Tuesday, March 5, 2024

Astrobotic’s tiny CubeRover is on its way to NASA for testing

Before returning humans to the lunar surface in 2024 as a part of the Artemis program, NASA plans to send several robotics missions to the natural satellite. One of them is the Astrobotic’s CubeRover, which is on its way to NASA’s Kennedy Space Center in Florida, after three years of intensive engineering work.

The rover is developed in collaboration with Carnegie Mellon University, with input from a NASA team at Kennedy. According to Astrobotic, their joint development is the smallest and lightest commercial planetary rover ever created. The CubeRover is designed to provide an affordable mobile platform for scientific instruments and other payloads on the surface of the Moon. It is about the size of a shoebox, according to a NASA statement, weighs in at just about four kilograms, and travels on four wheels.

Because our CubeRover is so light – in the four-kilogram range – it dramatically reduces flight cost, making the Moon more accessible to more customers,” says Michael Provenzano, Astrobotic’s Director of Planetary Mobility. “We’re also including industry-standard interfaces throughout the rover to simplify the payload integration process.”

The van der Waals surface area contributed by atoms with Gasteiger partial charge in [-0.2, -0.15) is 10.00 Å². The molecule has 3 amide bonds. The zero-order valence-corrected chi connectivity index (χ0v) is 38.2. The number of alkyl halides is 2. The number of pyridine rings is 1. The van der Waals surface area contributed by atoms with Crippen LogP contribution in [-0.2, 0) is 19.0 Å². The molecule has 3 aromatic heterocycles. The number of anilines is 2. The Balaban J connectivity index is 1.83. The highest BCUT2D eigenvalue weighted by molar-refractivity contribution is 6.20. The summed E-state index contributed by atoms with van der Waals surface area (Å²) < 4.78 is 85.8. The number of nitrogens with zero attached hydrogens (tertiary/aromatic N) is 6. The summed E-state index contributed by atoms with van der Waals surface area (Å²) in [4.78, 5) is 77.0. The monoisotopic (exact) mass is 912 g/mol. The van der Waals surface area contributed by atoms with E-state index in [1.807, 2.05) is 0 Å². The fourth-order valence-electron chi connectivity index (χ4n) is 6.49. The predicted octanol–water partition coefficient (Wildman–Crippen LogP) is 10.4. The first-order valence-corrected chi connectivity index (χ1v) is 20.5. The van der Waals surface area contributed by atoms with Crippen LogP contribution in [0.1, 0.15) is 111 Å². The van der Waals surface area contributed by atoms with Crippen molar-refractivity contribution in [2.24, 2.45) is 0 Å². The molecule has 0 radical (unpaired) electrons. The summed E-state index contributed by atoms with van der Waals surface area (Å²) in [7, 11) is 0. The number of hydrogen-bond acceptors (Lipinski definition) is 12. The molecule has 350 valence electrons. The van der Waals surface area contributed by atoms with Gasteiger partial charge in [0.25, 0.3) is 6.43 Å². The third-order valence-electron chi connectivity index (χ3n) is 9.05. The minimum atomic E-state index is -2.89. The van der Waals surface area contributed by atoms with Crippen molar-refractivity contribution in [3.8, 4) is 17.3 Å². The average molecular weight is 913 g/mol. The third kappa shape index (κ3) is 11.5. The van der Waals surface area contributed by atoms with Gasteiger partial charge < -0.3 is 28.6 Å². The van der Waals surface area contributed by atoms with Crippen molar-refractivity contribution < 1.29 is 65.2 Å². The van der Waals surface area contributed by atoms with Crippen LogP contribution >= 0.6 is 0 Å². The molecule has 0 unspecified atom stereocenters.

NASA teams at the Granular Mechanics and Regolith Operations (GMRO) Laboratory will now spend months testing CubeRover on the simulated lunar surface. As a part of the upcoming tests, NASA engineers will conduct a battery of mobility tests on the CubeRover on a terrain that closely mimics the mechanical properties of the lunar surface that will measure the slopes, gaps, and other surface irregularities the rover can navigate. Drop testing will ensure the rover is not at risk of tipping over during its deployment from a lander to the lunar surface.

NASA said it chose Astrobotic as a commercial partner for a future mission to search for ice concentrations on the lunar surface. This information will be very useful for manned missions after landing on the Moon. The CubeRover vehicle is designed to work with a variety of lunar surface landings and can be used in many other space missions as well.